"Just waiting for thunderstorms," is how artist Julius von Bismarck describes the time he's spent in a far-flung town in the Venezuelan jungle. For the last three years, he's been looking at the palm trees and tropical plants in the area, musing on our experience of them.
What's intrigued the artist and inventor behind a spinning car, rainbow-dyed pigeons, whipped monuments, the "Image Fulgurator," and the Perpetual Storytelling Apparatus, is how different these plants look in actuality to how different they look in drawings, paintings, and photographs, which is how most people see and experience them. Inspired by and wanting to put a twist on the idea of flower pressing, von Bismarck decided to collect some of these plant specimens and flatten them.
But this is no ordinary flower pressing technique—instead, the Berlin-based artist came up with his own unique process. It was a process that meant he was able to flatten not only large plants in their entirety, but entire palm trees too. And chickens.
In his months of time in the town, von Bismarck also further explored his long-running idea of attempting to tame a bolt of lightning. This brave and slightly nuts notion involved heading out into a raging thunderstorm and firing off an aluminum rocket to create an "artist-made lightning bolt."
It was all part of his wanting to "tease out a relationship with the earth" and the results of these artistic and scientific experiments are part of von Bismarck's latest exhibition, Good Weather, at New York's Marlborough Contemporary. In the gallery the dried pressings are mounted on stainless steel and hung from the ceiling.
"How we perceive the world, and nature in particular, inspires the majority of my work," the artist tells Creators. "When traveling [in Venezuela], I read the diaries of early explorers in the region, who painstakingly wrote down what they saw and experienced. Their adventures had a component of science fact-gathering missions, and they brought back to Europe drawings and small pressed plants in order to share what they'd seen of this wild part of our planet—this whole process of simplifying the wild so that others may consume it, there's something beautiful but also very brutal about the process, and that's what I like to explore in my work. How do you interact with nature, how do you explain that interaction to others? I wanted to play with bringing back the wild, and had to develop a quite complicated process to make that happen."
Noting that there's no precedent for pressing plants in their entirety like this, von Bismarck was forced to develop his own technique. Which required a 50-ton hydraulic press that could press both plants and animals "into an almost two-dimensional form." To do this it had to work at a temperature of 120°C and be vast enough that whole plants could fit inside. It all had to happen inside three minutes too, or the coloring of the plants would be lost. "Some plants look very ornamental, and some animals look like roadkill, but it's all the same process," notes von Bismarck.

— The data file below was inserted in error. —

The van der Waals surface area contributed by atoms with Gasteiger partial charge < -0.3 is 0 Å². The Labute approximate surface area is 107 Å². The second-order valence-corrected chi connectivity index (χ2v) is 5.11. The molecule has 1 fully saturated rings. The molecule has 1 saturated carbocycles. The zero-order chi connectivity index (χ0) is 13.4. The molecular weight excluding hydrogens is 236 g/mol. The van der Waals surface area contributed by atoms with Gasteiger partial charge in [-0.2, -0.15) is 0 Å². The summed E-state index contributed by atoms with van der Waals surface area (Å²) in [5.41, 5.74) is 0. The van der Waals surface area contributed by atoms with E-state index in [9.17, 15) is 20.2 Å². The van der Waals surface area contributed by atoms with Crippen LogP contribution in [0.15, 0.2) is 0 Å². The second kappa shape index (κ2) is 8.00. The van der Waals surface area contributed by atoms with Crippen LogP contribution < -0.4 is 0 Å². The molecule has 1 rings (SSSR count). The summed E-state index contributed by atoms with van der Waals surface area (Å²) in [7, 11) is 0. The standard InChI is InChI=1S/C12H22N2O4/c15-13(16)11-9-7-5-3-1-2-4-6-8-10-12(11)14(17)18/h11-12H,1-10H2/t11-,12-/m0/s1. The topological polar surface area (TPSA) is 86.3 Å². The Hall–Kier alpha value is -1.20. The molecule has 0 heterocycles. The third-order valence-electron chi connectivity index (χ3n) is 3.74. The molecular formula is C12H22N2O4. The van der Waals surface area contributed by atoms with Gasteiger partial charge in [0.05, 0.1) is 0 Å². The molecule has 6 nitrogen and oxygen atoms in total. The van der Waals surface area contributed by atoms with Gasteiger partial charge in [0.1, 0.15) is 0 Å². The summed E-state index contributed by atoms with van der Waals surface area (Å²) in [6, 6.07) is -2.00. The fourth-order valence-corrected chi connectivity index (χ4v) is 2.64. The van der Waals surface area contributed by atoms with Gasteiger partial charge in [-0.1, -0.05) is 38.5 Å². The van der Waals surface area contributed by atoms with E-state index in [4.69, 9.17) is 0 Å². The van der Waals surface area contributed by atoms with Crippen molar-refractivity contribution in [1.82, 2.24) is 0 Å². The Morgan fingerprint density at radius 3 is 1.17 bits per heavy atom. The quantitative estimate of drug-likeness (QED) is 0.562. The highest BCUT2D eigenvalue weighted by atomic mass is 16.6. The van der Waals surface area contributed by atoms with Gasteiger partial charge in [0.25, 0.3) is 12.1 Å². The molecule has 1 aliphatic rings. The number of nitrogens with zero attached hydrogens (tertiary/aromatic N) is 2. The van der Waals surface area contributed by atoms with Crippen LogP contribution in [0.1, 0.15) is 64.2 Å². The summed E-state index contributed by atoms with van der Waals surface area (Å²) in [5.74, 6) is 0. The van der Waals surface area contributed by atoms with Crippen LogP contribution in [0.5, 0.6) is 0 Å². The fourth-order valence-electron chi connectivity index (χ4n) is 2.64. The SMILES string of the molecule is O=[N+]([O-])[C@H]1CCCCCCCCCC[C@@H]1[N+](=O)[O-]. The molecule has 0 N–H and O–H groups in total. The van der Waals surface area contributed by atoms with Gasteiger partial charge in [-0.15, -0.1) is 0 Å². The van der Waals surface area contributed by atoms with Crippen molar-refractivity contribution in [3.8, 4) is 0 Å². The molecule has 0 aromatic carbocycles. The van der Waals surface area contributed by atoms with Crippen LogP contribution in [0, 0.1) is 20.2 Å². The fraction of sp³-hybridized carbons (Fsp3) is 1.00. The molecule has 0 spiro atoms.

In the exhibition, along with these epic flattened plant pressings, are also video, stills, and sculptures (in the form of rockets) of the artist's attempts at taming lightning. The ongoing project is called Talking to Thunder and involved going out into the dark and stormy night and prompting lightning from the heavens. This involved using a rocket equipped with grounding wire to complete the earth-to-sky circuit and tease out the electric current.
"I managed to trigger them [lightning] by shooting aluminum rockets with spools of very thin kevlar-copper-silver braided wire up into the clouds," the artist explains. "It doesn't sound complicated, but… triggering lightning is one part of the challenge—doing it without killing yourself or anyone nearby or even quite far away is not as easy."
No doubt. Von Bismarck has been working on this particular project for around a decade, previously trying it in Europe before beginning to do it in Venezuela.
"Lighting is wild," von Bismarck notes. "It's the perfect metaphor for the uncontrollable aspects of nature. Straightening lightening changes its visual appearance and meaning to us, and I really just had this instinctive urge to do it, precisely because it would change my relationship with truly wild nature. It's an odd tension between feeling very powerful, and being totally out of your element. What I am showing in the exhibition are three instances of lightning I managed to trigger. One is hitting a lake, one a palm tree, and another on a tropical tree. My lightning experiments are a work in progress, since my work in general is largely science and experiment-based. So many of the projects are! That's the nature of work based in nature. We're making a documentary about the lightning project for this reason. Might as well have a film crew around, watching the process unfold. There are a lot of things I want to push further, to expand upon."